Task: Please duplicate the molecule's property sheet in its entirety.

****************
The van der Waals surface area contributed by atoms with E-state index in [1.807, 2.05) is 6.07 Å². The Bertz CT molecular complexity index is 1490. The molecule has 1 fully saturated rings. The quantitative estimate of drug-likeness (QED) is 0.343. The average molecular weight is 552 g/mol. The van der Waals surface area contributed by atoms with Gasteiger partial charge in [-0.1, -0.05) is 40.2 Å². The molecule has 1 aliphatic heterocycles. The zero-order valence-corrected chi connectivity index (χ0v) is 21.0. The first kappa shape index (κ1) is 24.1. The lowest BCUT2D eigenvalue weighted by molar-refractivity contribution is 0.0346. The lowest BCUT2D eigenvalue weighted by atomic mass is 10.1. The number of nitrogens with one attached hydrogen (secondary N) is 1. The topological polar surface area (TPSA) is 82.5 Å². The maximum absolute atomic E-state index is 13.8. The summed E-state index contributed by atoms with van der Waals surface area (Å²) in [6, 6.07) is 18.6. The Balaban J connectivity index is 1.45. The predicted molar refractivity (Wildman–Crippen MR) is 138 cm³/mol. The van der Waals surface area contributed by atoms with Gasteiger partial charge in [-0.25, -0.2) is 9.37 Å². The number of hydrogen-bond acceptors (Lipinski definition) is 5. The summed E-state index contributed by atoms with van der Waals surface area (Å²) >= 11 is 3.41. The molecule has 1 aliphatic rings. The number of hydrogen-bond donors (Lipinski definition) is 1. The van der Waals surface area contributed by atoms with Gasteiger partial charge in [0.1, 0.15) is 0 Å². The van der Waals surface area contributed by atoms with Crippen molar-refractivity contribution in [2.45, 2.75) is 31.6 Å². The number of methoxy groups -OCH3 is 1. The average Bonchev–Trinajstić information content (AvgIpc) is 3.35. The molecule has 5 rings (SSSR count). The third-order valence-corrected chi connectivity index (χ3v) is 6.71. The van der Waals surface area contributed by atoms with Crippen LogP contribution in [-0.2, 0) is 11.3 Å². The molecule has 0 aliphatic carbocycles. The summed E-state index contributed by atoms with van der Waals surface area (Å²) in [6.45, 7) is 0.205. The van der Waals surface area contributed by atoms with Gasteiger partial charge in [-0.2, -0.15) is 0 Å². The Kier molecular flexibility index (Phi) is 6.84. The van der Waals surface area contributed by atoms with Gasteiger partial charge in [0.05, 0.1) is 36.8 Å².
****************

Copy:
The van der Waals surface area contributed by atoms with E-state index in [1.807, 2.05) is 6.07 Å². The Bertz CT molecular complexity index is 1490. The molecule has 1 fully saturated rings. The quantitative estimate of drug-likeness (QED) is 0.343. The average molecular weight is 552 g/mol. The van der Waals surface area contributed by atoms with Gasteiger partial charge in [-0.1, -0.05) is 40.2 Å². The molecule has 1 aliphatic heterocycles. The zero-order valence-corrected chi connectivity index (χ0v) is 21.0. The first kappa shape index (κ1) is 24.1. The lowest BCUT2D eigenvalue weighted by molar-refractivity contribution is 0.0346. The lowest BCUT2D eigenvalue weighted by atomic mass is 10.1. The number of nitrogens with one attached hydrogen (secondary N) is 1. The topological polar surface area (TPSA) is 82.5 Å². The maximum absolute atomic E-state index is 13.8. The summed E-state index contributed by atoms with van der Waals surface area (Å²) in [6, 6.07) is 18.6. The Balaban J connectivity index is 1.45. The predicted molar refractivity (Wildman–Crippen MR) is 138 cm³/mol. The van der Waals surface area contributed by atoms with Gasteiger partial charge in [-0.25, -0.2) is 9.37 Å². The number of hydrogen-bond acceptors (Lipinski definition) is 5. The summed E-state index contributed by atoms with van der Waals surface area (Å²) >= 11 is 3.41. The molecule has 1 aliphatic rings. The number of hydrogen-bond donors (Lipinski definition) is 1. The van der Waals surface area contributed by atoms with Gasteiger partial charge in [0.1, 0.15) is 0 Å². The van der Waals surface area contributed by atoms with Crippen molar-refractivity contribution in [2.45, 2.75) is 31.6 Å². The number of methoxy groups -OCH3 is 1. The average Bonchev–Trinajstić information content (AvgIpc) is 3.35. The molecule has 5 rings (SSSR count). The third-order valence-corrected chi connectivity index (χ3v) is 6.71. The van der Waals surface area contributed by atoms with Crippen LogP contribution in [-0.2, 0) is 11.3 Å². The molecule has 0 aliphatic carbocycles. The summed E-state index contributed by atoms with van der Waals surface area (Å²) in [6.45, 7) is 0.205. The van der Waals surface area contributed by atoms with Gasteiger partial charge in [-0.2, -0.15) is 0 Å². The Kier molecular flexibility index (Phi) is 6.84. The van der Waals surface area contributed by atoms with Gasteiger partial charge in [0.05, 0.1) is 36.8 Å².